Understand the complexities and nuances of the Bankruptcy Code to better advise clients and prepare for court.
By Diane Davis
A debtor who falsely claimed he would pay legal fees with an anticipated $100,000 tax refund, but spent the money on his own business instead, can still discharge the legal fees in bankruptcy, the U.S. Court of Appeals for the Eleventh Circuit held Feb. 15 ( Appling v. Lamar, Archer & Cofrin, LLP (In re Appling) , 2017 BL 45134, 11th Cir., No. 16-11911, 2/15/17 ).
The decision deepens a circuit split, with the Eleventh Circuit joining the Fifth, Eighth and Tenth circuits in a split with the Fourth Circuit.
Typically, a debtor can’t discharge any debt incurred by fraud. But as long as the false statement isn’t in writing, a debtor can discharge a debt incurred by a false statement respecting his financial condition, the court said, citing Bankruptcy Code Section 523(a)(2)(B).
Requiring a statement respecting a debtor’s financial condition to be in writing provides an incentive for creditors to receive statements in writing to reduce the incidence of fraud, the court said.
Allowing debtor R. Scott Appling to discharge more than $100,000 in legal fees to Lamar, Archer & Cofrin LLP, “strikes a reasonable balance between the ‘confilicting interests’ of discouraging fraud and providing the honest but unfortunate debtor a fresh start,” Judge William H. Pryor, Jr., wrote.
“The Eleventh Circuit’s decision makes sense in the overall context of the fraud exception to discharge, and is faithful to what Congress intended in differentiating between statements respecting a debtor’s financial condition and all other forms of fraud,” Professor Charles J. Tabb, of counsel, Foley & Lardner LLP and Mildred Van Voorhis Jones Chair in Law, University of Illinois, Champaign, Ill., told Bloomberg BNA Feb. 16.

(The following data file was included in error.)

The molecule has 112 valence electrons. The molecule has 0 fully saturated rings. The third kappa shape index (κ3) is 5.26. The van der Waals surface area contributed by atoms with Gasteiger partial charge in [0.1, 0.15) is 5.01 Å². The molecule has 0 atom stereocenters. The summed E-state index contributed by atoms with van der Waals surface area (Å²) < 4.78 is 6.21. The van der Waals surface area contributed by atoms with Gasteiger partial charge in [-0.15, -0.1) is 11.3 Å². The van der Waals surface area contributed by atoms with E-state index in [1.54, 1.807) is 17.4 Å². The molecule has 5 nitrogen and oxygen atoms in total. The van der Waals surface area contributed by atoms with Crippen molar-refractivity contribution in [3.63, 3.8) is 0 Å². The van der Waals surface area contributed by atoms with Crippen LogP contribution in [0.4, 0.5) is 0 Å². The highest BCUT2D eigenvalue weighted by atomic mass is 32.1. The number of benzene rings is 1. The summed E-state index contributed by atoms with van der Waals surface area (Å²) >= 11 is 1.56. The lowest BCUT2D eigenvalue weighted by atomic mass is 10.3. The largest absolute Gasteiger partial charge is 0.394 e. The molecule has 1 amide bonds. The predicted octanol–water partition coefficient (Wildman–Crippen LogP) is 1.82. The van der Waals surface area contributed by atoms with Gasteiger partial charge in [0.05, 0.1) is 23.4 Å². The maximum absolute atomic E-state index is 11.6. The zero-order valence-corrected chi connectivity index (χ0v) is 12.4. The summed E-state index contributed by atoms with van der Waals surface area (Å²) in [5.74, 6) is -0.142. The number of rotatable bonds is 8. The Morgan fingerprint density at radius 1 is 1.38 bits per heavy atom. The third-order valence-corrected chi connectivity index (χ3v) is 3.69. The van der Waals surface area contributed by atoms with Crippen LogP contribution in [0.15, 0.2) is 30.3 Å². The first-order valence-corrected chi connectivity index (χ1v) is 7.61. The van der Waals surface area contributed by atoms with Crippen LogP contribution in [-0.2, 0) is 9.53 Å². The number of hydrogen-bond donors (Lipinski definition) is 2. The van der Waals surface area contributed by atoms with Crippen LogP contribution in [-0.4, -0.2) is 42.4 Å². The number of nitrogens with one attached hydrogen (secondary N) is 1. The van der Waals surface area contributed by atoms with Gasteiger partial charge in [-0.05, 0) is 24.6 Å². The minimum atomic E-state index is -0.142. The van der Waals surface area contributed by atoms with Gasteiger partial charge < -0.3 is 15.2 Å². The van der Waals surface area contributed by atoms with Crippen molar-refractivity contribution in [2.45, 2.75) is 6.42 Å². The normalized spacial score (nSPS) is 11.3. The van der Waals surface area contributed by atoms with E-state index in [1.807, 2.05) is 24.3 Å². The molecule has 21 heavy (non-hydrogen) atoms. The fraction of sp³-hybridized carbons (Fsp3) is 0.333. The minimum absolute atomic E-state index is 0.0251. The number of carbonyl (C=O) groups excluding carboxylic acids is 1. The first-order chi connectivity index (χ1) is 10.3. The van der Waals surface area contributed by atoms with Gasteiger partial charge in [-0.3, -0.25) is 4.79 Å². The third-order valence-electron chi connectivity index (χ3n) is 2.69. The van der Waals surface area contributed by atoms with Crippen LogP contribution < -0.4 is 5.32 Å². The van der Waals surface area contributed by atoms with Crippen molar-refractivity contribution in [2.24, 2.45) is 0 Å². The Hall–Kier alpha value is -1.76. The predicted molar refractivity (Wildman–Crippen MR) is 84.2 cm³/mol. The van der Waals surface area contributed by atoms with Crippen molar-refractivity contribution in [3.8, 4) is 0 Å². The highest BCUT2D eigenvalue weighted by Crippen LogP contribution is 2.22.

“It’s hard to fathom how the debtor’s statement that he expected to get 100 grand as a tax refund did not have to do with his ‘financial condition,’” Tabb said. “I think most people would view a tax refund of a hundred thousand dollars as relevant to their financial condition,” he said. “That the debtor’s attorneys just took the debtor’s word for it is shocking.” Tabb is an editor of Bloomberg Law: Bankruptcy Treatise.
“Congress felt it was a fair balance in such cases to ask the creditor to ‘get it in writing’ in such a situation,” Tabb said.
The circuits are split, however, on whether statements about a single asset are statements about a debtor’s financial condition, the court said.
The Eleventh Circuit sided with the Fifth, Eighth, and Tenth circuits, rather than the Fourth Circuit, which have held that a statement about a single asset doesn’t respect a debtor’s financial condition because “it says nothing about the overall condition of the person making the representation or the ability to repay debt.”
Judge Robin S. Rosenbaum concurred with the court’s broad reading of Bankruptcy Code Section 523(a)(2). A broad reading of the statute “better promotes congressional intent to give a fresh start to only the ‘honest debtor’ than does a narrow construction of the same phrase,” Rosenbaum wrote.
The term “financial condition” most likely means “one’s overall financial status,” Pryor said. Knowledge of one asset or liability is a “partial step” toward knowing whether the debtor is solvent or insolvent,” the court said.
The text of the statute isn’t ambiguous, Pryor said, A statement respecting the debtor’s financial condition may include a statement about a single asset, the court said.
Judge Jose E. Martinez of the U.S. District Court for the Southern District of Florida, sitting by designation, joined the opinion.
Daniel Lewis Wilder represented Appling; David W. Davenport represented Lamar, Archer & Cofrin, LLP.
To contact the reporter on this story: Diane Davis in Washington at DDavis@bna.com
To contact the editor responsible for this story: Jay Horowitz at JHorowitz@bna.com
Copyright © 2017 The Bureau of National Affairs, Inc. All Rights Reserved.
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